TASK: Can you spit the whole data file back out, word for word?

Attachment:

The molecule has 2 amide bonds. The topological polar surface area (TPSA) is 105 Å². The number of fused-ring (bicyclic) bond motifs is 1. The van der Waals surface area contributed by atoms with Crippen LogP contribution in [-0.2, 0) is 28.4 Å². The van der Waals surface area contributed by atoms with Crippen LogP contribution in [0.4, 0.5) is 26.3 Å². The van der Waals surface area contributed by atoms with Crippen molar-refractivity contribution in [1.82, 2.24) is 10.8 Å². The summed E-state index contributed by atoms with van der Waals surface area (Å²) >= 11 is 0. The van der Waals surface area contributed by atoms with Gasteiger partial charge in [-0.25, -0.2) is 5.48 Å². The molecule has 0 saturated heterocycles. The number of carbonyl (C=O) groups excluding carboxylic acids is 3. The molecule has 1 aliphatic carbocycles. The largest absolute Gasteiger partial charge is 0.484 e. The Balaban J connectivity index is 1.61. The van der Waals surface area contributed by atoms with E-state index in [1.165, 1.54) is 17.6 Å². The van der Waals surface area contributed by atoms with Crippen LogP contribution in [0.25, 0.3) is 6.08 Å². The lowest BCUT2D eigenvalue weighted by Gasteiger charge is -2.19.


The molecule has 2 amide bonds. The topological polar surface area (TPSA) is 105 Å². The number of fused-ring (bicyclic) bond motifs is 1. The van der Waals surface area contributed by atoms with Crippen LogP contribution in [-0.2, 0) is 28.4 Å². The van der Waals surface area contributed by atoms with Crippen LogP contribution in [0.4, 0.5) is 26.3 Å². The van der Waals surface area contributed by atoms with Crippen molar-refractivity contribution in [1.82, 2.24) is 10.8 Å². The summed E-state index contributed by atoms with van der Waals surface area (Å²) >= 11 is 0. The van der Waals surface area contributed by atoms with Gasteiger partial charge in [-0.25, -0.2) is 5.48 Å². The molecule has 0 saturated heterocycles. The number of carbonyl (C=O) groups excluding carboxylic acids is 3. The molecule has 1 aliphatic carbocycles. The largest absolute Gasteiger partial charge is 0.484 e. The Balaban J connectivity index is 1.61. The van der Waals surface area contributed by atoms with E-state index in [1.165, 1.54) is 17.6 Å². The van der Waals surface area contributed by atoms with Crippen LogP contribution in [0.25, 0.3) is 6.08 Å². The lowest BCUT2D eigenvalue weighted by Gasteiger charge is -2.19.